Who are you following on social media right now, and why?

I follow a few people of course, but I honestly just float through looking at random things and seeing what catches my eye. There are tons of dope artists out there doing cool things.

‘I hope we all can learn to see the value in slowing down,’ says Asheville-based artist Nava Lubelski

‘I need time and space to make work, but my inspiration most often comes from messes and mistakes.’

Asheville-based fiber artist Nava Lubelski transforms textiles with embroidery that pierces through splashes of stain and color. She fills tears and holes with delicate lace stitching that result in abstract creations. Her piece Chance of Flurries, 2011 is part of the permanent collection at The Mint Museum.

Studio location: Asheville, North Carolina

 

Nava Lubelski at home with her 7-year-old son.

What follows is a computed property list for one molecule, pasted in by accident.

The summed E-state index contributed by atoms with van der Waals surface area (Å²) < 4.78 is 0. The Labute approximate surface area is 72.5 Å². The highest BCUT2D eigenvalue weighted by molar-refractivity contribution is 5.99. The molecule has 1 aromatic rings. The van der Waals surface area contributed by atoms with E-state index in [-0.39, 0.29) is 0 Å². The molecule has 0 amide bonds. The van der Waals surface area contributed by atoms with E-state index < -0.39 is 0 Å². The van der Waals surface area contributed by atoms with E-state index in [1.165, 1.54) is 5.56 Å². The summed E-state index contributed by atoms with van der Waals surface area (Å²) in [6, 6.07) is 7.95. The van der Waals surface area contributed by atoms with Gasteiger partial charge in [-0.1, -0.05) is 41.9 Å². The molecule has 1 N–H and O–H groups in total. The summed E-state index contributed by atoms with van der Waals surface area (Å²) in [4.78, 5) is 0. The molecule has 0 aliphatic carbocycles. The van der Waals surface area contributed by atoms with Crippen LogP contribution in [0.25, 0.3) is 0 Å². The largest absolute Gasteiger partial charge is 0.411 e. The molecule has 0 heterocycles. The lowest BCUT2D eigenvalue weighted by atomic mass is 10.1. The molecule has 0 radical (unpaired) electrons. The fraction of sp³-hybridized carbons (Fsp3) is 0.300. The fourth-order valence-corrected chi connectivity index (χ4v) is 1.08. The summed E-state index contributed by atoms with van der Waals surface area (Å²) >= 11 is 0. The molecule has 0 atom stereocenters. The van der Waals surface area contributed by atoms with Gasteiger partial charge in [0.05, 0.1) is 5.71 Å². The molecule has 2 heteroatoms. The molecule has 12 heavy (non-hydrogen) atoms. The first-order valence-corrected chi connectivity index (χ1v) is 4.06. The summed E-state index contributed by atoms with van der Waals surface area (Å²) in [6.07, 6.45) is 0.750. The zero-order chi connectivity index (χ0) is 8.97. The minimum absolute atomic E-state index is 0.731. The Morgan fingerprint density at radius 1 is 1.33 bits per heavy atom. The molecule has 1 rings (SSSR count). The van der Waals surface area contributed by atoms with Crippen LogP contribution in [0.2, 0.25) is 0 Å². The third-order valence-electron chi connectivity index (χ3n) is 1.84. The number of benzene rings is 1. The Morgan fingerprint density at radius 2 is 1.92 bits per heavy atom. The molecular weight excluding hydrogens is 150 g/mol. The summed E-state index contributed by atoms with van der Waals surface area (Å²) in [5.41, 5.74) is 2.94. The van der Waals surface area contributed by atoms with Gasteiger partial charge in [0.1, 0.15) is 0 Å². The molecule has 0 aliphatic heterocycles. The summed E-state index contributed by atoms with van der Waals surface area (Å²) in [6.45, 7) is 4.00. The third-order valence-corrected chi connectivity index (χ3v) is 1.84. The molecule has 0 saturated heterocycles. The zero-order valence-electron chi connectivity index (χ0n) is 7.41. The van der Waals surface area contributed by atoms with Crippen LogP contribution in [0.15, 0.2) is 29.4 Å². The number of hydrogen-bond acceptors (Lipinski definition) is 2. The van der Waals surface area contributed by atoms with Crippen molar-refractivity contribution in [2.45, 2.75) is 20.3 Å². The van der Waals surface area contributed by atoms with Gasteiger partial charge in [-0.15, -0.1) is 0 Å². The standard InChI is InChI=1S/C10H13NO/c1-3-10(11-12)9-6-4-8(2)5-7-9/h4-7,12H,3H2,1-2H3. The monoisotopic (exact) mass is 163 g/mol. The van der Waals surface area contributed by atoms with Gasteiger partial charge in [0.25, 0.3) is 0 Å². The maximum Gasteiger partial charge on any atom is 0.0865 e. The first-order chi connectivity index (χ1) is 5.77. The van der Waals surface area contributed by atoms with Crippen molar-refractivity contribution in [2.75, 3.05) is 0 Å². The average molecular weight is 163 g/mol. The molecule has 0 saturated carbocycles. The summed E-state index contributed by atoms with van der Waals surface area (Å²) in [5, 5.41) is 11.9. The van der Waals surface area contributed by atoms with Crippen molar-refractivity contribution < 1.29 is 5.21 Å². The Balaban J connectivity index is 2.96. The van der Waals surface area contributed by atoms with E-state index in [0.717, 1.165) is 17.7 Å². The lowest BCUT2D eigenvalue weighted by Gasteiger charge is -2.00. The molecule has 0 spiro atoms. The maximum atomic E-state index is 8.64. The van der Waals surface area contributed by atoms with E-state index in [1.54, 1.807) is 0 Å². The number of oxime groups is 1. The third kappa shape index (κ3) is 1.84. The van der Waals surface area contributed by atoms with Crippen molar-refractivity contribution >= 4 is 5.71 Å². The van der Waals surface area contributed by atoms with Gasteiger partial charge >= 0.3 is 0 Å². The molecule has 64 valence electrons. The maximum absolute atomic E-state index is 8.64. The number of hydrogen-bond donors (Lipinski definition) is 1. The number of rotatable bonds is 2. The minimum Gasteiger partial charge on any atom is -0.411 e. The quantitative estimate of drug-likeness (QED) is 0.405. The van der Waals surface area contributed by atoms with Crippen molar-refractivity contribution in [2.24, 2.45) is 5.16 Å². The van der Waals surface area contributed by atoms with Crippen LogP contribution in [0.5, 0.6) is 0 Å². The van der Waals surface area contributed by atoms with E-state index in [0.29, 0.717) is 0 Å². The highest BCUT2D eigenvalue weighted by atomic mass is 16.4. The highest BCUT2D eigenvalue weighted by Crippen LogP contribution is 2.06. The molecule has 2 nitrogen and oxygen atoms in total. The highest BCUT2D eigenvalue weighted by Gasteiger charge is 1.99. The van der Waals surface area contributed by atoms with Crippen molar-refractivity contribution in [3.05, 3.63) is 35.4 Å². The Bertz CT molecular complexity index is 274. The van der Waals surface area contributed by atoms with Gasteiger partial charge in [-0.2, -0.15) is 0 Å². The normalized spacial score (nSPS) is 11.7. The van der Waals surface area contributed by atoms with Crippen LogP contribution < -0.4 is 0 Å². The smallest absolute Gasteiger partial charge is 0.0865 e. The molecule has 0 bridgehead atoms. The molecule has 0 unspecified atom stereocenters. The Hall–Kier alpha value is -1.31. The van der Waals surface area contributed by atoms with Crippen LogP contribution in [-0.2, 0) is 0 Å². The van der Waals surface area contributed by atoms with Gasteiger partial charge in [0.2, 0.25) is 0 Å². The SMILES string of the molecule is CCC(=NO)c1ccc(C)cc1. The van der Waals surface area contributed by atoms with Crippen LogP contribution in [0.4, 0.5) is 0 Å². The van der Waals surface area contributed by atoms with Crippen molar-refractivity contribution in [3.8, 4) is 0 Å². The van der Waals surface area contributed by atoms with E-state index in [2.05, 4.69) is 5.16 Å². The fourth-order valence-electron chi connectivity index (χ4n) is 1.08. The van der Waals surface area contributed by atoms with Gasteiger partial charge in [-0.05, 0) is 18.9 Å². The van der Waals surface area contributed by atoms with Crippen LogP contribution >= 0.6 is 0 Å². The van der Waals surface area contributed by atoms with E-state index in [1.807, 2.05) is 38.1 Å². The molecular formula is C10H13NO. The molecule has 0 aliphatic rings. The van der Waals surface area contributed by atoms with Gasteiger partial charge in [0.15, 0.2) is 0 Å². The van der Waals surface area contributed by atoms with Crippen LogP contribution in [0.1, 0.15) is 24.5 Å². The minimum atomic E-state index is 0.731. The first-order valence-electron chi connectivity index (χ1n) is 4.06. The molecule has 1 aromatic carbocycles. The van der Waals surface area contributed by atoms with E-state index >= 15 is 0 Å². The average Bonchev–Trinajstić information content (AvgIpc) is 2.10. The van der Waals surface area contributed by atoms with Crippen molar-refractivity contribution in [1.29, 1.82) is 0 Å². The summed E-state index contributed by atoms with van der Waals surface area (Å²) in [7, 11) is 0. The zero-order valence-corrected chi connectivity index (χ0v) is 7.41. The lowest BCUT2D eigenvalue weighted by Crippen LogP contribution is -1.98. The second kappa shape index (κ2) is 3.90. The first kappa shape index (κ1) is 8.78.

Who are artists that inspire you and your work?

Lee Bontecou, Louise Bourgeois, Rina Bannerjee, Ghada Amer, Bruce Naumann, Lee Krasner, Tom Friedman, Helen Frankenthaler, and Sarah Sze.

What is your favorite piece or artwork that you created and why?

I’m fond of Day Dreams, 2008. I feel like the simplified color palette highlights the juxtaposition between luscious, detailed stitching and wild, organic splatters. I also am proud of the piece in the Mint Museum collection, Chance of Flurries, 2011.  

Nava Lubelski (American, 1968–). Chance of Flurries, 2011, acrylic paint and hand stitching on canvas. Museum Purchase: Funds provided by Mike and Betsy Blair in memory of Catherine Schiff Blair. 2016.31

How does your environment influence your art?

I respond to both chaos and calm. I need time and space to make work, but my inspiration most often comes from messes and mistakes.